Overlooking the Obvious in Africa
AbstractCollier and Gunning review approximately forty factors that have been offered as possible explanations for poor growth in sub-Saharan Africa. The authors conclude that â€œdomestic policies largely unrelated to tradeâ€ may be the major factors holding back growth now. This comment, â€œOverlooking the Obvious in Africa,â€ contends that Collier and Gunning appear reluctant to identify the importance of institutional factors â€“ especially economic freedom â€“ in slowing economic growth in Africa. And, despite their listing many possible explanations, they curtly dismiss one important one â€“ the role that foreign aid may be playing in perpetuating poor policies. Thus, the paper accepts all manner of lame theories while ignoring those that have stood the test of time. As a result, it offers little guidance on a critical development issue.
Download InfoIf you experience problems downloading a file, check if you have the proper application to view it first. In case of further problems read the IDEAS help page. Note that these files are not on the IDEAS site. Please be patient as the files may be large.
Bibliographic InfoArticle provided by Econ Journal Watch in its journal Econ Journal Watch.
Volume (Year): 1 (2004)
Issue (Month): 1 (April)
Africa; development economics; economic freedom; foreign aid.;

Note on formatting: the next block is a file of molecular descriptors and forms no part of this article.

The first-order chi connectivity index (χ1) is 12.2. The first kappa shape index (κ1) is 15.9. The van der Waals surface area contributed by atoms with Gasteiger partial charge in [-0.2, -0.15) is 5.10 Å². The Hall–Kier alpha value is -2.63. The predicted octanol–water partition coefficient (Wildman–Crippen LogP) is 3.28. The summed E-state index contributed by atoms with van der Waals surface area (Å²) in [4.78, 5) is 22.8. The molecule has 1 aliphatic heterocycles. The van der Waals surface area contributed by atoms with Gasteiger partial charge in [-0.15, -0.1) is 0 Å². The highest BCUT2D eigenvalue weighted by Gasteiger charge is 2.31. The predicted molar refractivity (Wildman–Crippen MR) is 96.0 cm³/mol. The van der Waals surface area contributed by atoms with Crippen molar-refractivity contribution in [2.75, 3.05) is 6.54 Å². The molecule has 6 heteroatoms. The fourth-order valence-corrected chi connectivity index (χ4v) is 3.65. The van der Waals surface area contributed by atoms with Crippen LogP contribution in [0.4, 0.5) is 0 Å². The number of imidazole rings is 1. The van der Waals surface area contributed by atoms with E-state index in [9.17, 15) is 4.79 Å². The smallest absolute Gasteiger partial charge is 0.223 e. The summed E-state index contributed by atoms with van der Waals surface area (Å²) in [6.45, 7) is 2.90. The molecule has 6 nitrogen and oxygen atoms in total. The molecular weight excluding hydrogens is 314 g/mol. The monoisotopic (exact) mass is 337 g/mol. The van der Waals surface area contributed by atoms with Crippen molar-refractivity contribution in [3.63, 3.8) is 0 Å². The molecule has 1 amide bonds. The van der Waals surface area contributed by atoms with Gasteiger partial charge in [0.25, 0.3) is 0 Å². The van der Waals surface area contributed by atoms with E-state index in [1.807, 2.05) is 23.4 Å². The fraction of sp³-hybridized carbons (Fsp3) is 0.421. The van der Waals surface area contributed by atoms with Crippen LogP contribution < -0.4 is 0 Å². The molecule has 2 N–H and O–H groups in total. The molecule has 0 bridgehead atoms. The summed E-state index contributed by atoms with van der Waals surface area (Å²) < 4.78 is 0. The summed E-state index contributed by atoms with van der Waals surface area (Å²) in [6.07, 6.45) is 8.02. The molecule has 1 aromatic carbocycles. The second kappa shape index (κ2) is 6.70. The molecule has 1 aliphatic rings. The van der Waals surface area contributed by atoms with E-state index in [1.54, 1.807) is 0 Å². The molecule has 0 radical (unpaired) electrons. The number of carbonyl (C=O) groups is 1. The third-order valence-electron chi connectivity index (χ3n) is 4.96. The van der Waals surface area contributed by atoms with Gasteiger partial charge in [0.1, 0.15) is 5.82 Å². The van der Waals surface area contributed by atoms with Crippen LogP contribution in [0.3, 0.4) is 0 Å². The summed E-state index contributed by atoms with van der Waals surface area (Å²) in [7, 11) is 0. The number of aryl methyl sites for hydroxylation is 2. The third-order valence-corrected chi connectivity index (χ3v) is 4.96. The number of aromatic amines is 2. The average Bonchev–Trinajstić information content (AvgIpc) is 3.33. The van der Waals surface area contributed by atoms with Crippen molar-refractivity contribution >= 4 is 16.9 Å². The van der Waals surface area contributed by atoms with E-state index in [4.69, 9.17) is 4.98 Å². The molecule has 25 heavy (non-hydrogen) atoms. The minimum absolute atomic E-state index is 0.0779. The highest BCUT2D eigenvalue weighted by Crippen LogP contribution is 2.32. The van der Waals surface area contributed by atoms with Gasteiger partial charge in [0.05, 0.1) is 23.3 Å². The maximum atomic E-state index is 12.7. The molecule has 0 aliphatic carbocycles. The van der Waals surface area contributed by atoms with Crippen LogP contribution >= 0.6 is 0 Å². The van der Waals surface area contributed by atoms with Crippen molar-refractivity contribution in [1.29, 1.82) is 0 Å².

Find related papers by JEL classification:
- O10 - Economic Development, Technological Change, and Growth - - Economic Development - - - General
- O13 - Economic Development, Technological Change, and Growth - - Economic Development - - - Agriculture; Natural Resources; Environment; Other Primary Products
- O38 - Economic Development, Technological Change, and Growth - - Technological Change; Research and Development; Intellectual Property Rights - - - Government Policy
You can help add them by filling out this form.
reading list or among the top items on IDEAS.Access and download statisticsgeneral information about how to correct material in RePEc.
For technical questions regarding this item, or to correct its authors, title, abstract, bibliographic or download information, contact: (Jason Briggeman) The email address of this maintainer does not seem to be valid anymore. Please ask Jason Briggeman to update the entry or send us the correct address.
If references are entirely missing, you can add them using this form.